Benjamin Gatling’s Expressions of Sufi Culture in Tajikistan offers unique insights into contemporary Central Asian Islam, being, as far as I am aware, the first book-length, English-language study of the role of Sufism in post-Soviet Tajik culture. A folklorist, Gatling studies the appeal to literary and narrative devices and moods, especially nostalgia, in Sufis’s discussion of their religiosity and its relationship to the wider context. Although it would benefit from a deeper engagement with Sufi studies, this book offers many valuable insights about Sufism’s recent social and historical situation in Tajikistan.
For example, Gatling translates a variety of Tajik terms, including ahli tasavvuf and tariqati (literally “people of Sufism” and “of the path,” respectively), as “Sufi” (9) without further comment upon the difference between the literal translation of those terms and Sufi. While this decision may make sense as a matter of convenience, it appears to neglect longstanding debates over the use of “Sufi” as a standalone noun when referring to followers of Sufi paths, as these followers seldom use the term when describing themselves—indeed, when and how a specific individual can be called a Sufi (rather than a practitioner of Sufism or a follower of a pir or shaykh) has been a subject of some debate in the secondary scholarship. This debate may, in turn, reflect a wider questioning of the origins of the term “Sufism” in Western scholarship (Alexander Knysh, Sufism: A New History of Islamic Mysticism, Princeton University Press, 2017, and, in particular, its chapter “What’s in a Name?” can serve as a particularly valuable recent example). Whether any of Gatling’s respondents ever used Sufi, rather than ahli tasavvuf or tariqati, in their self-description, could have contributed additional insights into the relationship between the academic definition of “Sufi” and “Sufism” and practitioners’s conceptions of their relationship to those phenomena Western scholars have termed Sufism.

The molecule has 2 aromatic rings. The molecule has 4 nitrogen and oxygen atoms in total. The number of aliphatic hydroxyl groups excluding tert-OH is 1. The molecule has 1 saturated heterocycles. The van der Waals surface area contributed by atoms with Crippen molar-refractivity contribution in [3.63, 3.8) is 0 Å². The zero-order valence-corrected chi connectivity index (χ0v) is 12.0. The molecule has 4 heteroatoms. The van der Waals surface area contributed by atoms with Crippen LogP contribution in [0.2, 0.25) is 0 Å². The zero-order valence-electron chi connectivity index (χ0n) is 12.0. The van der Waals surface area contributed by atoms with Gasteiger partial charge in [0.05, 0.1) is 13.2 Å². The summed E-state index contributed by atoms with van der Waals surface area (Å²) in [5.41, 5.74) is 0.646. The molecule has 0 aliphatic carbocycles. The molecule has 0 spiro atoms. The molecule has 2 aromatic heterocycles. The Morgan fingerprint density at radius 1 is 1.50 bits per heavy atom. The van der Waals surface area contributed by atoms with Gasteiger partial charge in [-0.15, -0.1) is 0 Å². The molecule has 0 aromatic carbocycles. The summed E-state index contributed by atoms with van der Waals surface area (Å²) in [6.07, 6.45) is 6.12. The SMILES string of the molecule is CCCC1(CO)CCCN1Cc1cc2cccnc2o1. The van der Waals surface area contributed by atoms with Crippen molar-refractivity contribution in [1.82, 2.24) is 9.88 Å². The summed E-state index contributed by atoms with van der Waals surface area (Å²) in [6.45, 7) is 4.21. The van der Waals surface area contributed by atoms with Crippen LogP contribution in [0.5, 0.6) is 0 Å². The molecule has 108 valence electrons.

Similarly, a more explicit engagement recognition of the variations in Gatling’s use of the term zikr (Arabic dhikr, “remembrance” or “mention”) and that of his respondents could have enriched studies of Sufi practices. The term is often assumed to refer to Sufism’s characteristic meditative practice, the repetition of certain Names of God or the recitation of litanies containing those Names, and Gatling does discuss this practice (158). However, he also discusses Sufi groups’s traditional Thursday-night gatherings for zikr, discussing its dimensions as a collective event that often features the recitation of poetry (142-47).